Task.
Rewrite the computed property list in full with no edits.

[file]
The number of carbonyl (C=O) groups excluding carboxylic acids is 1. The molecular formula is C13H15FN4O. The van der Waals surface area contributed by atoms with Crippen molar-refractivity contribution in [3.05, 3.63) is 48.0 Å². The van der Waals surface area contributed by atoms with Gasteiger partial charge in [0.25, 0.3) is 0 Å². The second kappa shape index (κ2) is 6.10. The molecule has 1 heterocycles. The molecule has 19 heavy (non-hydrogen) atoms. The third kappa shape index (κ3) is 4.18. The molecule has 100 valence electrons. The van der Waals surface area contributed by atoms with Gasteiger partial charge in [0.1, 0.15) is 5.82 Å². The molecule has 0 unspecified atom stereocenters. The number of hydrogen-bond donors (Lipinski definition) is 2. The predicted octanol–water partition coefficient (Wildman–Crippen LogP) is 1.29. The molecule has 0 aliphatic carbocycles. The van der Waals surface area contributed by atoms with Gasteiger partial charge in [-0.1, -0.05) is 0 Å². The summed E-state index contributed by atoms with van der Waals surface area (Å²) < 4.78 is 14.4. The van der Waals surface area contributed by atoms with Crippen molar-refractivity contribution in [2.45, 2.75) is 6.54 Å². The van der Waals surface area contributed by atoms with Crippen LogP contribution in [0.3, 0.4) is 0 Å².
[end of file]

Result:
The number of carbonyl (C=O) groups excluding carboxylic acids is 1. The molecular formula is C13H15FN4O. The van der Waals surface area contributed by atoms with Crippen molar-refractivity contribution in [3.05, 3.63) is 48.0 Å². The van der Waals surface area contributed by atoms with Gasteiger partial charge in [0.25, 0.3) is 0 Å². The second kappa shape index (κ2) is 6.10. The molecule has 1 heterocycles. The molecule has 19 heavy (non-hydrogen) atoms. The third kappa shape index (κ3) is 4.18. The molecule has 100 valence electrons. The van der Waals surface area contributed by atoms with Gasteiger partial charge in [0.1, 0.15) is 5.82 Å². The molecule has 0 unspecified atom stereocenters. The number of hydrogen-bond donors (Lipinski definition) is 2. The predicted octanol–water partition coefficient (Wildman–Crippen LogP) is 1.29. The molecule has 0 aliphatic carbocycles. The van der Waals surface area contributed by atoms with Gasteiger partial charge in [-0.1, -0.05) is 0 Å². The summed E-state index contributed by atoms with van der Waals surface area (Å²) < 4.78 is 14.4. The van der Waals surface area contributed by atoms with Crippen molar-refractivity contribution in [2.45, 2.75) is 6.54 Å². The van der Waals surface area contributed by atoms with Crippen LogP contribution in [0.3, 0.4) is 0 Å².